Woodlawn City Hall

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The former Woodlawn City Hall in July 2006

The Woodlawn City Hall is a large two-story brick building located at 5525 1st Avenue North on the corner of 55th Place North in the center of the Woodlawn business district.

Woodlawn's first city hall and jail was constructed in 1895. This much larger building, designed by Robert Posey, was constructed in 1908 for the still independent city. It was rendered obsolete less than two years later by the Greater Birmingham annexation that took effect on January 1, 1910.

The tan brick building is trimmed with moulded terra-cotta details and features a deep overhanging cornice and a classical pediment around the front entry. Originally the building contained not only a Woodlawn City Council chamber and offices for the Mayor of Woodlawn, but also space for the fire and police departments, municipal court and city jail. A lending library of 890 volumes, established by the Women's Club of Woodlawn in 1904 and housed in the City Hall building, became the first branch of the Birmingham Public Library when the building was turned over to the city of Birmingham.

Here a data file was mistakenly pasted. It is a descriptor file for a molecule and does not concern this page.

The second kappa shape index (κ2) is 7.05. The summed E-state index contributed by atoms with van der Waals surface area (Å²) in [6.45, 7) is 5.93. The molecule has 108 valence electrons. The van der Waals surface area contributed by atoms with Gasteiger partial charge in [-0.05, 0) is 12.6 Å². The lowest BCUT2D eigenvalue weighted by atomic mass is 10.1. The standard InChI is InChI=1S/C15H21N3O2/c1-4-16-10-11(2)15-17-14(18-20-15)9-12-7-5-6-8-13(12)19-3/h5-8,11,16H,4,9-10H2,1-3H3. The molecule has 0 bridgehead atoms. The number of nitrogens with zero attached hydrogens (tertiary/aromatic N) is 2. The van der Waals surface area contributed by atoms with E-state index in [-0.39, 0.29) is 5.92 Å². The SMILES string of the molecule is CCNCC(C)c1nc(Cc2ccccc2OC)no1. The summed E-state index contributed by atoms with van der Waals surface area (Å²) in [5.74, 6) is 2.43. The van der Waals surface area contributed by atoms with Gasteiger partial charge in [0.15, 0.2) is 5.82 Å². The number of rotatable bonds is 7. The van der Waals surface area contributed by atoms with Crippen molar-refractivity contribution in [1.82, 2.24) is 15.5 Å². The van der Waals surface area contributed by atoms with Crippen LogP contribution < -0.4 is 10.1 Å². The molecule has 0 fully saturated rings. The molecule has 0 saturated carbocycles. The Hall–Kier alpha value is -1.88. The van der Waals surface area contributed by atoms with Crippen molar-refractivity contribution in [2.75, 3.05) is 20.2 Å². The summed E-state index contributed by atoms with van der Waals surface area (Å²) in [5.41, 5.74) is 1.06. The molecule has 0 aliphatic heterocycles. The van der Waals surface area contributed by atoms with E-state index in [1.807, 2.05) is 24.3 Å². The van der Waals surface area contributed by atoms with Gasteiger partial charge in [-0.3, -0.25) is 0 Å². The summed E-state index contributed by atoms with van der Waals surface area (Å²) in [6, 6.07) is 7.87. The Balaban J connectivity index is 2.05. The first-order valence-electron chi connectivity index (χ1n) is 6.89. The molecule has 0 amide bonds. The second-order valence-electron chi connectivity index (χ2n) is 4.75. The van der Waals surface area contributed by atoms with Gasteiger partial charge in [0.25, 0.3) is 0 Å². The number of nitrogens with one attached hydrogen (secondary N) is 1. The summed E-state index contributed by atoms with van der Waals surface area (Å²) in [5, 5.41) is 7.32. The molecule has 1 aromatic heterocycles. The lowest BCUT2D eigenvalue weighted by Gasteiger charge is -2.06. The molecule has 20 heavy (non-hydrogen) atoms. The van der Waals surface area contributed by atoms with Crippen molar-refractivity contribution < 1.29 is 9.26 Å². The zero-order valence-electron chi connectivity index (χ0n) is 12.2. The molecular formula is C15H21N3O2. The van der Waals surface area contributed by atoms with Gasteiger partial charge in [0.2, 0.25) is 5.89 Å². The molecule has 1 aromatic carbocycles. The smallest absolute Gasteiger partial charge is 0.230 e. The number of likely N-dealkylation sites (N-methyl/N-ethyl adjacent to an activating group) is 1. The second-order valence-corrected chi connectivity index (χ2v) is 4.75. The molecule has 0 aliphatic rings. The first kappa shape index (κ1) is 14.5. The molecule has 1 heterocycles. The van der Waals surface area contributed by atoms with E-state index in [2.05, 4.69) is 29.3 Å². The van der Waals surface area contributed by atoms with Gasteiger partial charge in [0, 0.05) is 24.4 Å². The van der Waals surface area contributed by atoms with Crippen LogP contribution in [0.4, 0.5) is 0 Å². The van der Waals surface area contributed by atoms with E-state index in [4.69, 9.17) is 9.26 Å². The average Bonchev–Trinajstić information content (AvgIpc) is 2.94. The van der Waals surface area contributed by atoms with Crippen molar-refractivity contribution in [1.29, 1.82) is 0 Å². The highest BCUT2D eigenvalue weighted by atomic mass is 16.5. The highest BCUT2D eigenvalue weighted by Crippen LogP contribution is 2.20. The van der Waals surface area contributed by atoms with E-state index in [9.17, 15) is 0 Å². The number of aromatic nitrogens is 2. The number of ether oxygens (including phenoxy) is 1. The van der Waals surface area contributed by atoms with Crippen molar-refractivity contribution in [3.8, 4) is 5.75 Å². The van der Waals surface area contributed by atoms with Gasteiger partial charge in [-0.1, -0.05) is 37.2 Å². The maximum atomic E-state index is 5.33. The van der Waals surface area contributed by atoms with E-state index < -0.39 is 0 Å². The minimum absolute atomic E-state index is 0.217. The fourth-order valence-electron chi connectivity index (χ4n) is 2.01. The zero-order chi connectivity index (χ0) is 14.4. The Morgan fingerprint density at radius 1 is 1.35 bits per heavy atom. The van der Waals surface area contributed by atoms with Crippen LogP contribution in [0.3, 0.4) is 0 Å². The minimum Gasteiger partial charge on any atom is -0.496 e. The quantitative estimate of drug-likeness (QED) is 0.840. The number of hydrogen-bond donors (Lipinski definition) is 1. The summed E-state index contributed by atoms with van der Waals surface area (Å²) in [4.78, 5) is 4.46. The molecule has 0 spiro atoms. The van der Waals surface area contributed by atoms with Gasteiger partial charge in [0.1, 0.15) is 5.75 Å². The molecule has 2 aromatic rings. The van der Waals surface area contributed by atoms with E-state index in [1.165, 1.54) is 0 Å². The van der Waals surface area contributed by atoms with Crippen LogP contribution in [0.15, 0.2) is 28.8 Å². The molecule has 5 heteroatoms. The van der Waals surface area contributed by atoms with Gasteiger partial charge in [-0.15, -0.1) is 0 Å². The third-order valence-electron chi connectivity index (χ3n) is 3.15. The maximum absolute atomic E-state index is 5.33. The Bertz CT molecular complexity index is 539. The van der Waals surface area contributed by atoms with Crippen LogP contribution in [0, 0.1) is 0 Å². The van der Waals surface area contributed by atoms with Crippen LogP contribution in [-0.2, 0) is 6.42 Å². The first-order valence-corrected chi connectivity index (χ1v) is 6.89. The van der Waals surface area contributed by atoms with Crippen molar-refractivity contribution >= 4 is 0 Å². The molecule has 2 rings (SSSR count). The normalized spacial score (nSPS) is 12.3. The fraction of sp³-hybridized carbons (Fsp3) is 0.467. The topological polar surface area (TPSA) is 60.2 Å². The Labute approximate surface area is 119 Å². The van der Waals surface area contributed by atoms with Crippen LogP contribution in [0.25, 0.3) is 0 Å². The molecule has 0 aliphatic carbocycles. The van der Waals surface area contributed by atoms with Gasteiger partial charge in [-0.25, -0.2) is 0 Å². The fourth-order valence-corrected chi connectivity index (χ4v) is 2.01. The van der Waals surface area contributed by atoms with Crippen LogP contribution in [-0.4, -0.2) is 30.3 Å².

Woodlawn City Hall in the 1930s

In the 1930s the building housed Morgan Bros shop and the Ben Franklin Store in its two main ground floor retail spaces. The city sold the building in 1940, but continued to lease space for the library until a new branch was constructed in 1950. Other tenants included the Woodlawn Frame Shop, the Post House Cafe and Kent's Photo.

In the 1960s the former city court chambers upstairs were used as a meeting hall by the notorious Eastview 13 Klavern of the Alabama Knights, Knights of the Ku Klux Klan, Inc. Members of that group, meeting in secret as the Cahaba River Group, planned the 1963 bombing of 16th Street Baptist Church.

In December 1986 the building was purchased by Larry and Charlotte Kelpke for their Fabric Jungle store. They consulted with the Alabama Historical Commission for advice on its restoration.

The building was added to the Alabama Register of Landmarks and Heritage in 1976 and to the National Register of Historic Places in 1988.

Currently the building houses the Eastside Funeral Home.

References

  • Bell, Elma (February 21, 1988) "Old City Hall in Woodlawn gets new lease on life" Birmingham News via Birmingham Public Library Digital Collections
  • McWhorter, Diane (2001) Carry Me Home: Birmingham, Alabama, The Climactic Battle of the Civil Rights Revolution. New York, New York: Simon and Schuster. ISBN 0743226488